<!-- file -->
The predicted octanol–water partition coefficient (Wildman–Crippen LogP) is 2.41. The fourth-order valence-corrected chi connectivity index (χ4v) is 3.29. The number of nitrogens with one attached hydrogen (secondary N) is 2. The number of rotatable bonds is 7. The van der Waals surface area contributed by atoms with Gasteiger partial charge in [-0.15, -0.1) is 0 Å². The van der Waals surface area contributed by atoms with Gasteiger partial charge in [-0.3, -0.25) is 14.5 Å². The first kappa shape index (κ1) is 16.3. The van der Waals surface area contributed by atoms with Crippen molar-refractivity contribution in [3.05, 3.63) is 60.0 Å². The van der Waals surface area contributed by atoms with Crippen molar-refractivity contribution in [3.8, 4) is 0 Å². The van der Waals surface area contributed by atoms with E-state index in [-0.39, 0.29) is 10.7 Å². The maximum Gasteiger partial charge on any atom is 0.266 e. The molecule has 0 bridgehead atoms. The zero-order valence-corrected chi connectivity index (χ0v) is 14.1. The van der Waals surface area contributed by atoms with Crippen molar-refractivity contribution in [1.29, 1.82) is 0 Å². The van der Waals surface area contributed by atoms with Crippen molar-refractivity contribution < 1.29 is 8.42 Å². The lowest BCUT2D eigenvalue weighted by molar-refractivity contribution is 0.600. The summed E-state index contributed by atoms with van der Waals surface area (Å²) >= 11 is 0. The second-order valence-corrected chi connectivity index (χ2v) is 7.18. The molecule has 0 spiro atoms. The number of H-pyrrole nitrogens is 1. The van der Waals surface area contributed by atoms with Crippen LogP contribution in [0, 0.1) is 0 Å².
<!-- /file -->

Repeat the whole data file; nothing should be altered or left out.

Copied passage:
The predicted octanol–water partition coefficient (Wildman–Crippen LogP) is 2.41. The fourth-order valence-corrected chi connectivity index (χ4v) is 3.29. The number of nitrogens with one attached hydrogen (secondary N) is 2. The number of rotatable bonds is 7. The van der Waals surface area contributed by atoms with Gasteiger partial charge in [-0.15, -0.1) is 0 Å². The van der Waals surface area contributed by atoms with Gasteiger partial charge in [-0.3, -0.25) is 14.5 Å². The first kappa shape index (κ1) is 16.3. The van der Waals surface area contributed by atoms with Crippen molar-refractivity contribution in [3.05, 3.63) is 60.0 Å². The van der Waals surface area contributed by atoms with Crippen molar-refractivity contribution in [3.8, 4) is 0 Å². The van der Waals surface area contributed by atoms with E-state index in [-0.39, 0.29) is 10.7 Å². The maximum Gasteiger partial charge on any atom is 0.266 e. The molecule has 0 bridgehead atoms. The zero-order valence-corrected chi connectivity index (χ0v) is 14.1. The van der Waals surface area contributed by atoms with Crippen molar-refractivity contribution in [1.29, 1.82) is 0 Å². The van der Waals surface area contributed by atoms with Crippen molar-refractivity contribution < 1.29 is 8.42 Å². The lowest BCUT2D eigenvalue weighted by molar-refractivity contribution is 0.600. The summed E-state index contributed by atoms with van der Waals surface area (Å²) >= 11 is 0. The second-order valence-corrected chi connectivity index (χ2v) is 7.18. The molecule has 0 spiro atoms. The number of H-pyrrole nitrogens is 1. The van der Waals surface area contributed by atoms with Crippen LogP contribution in [0, 0.1) is 0 Å².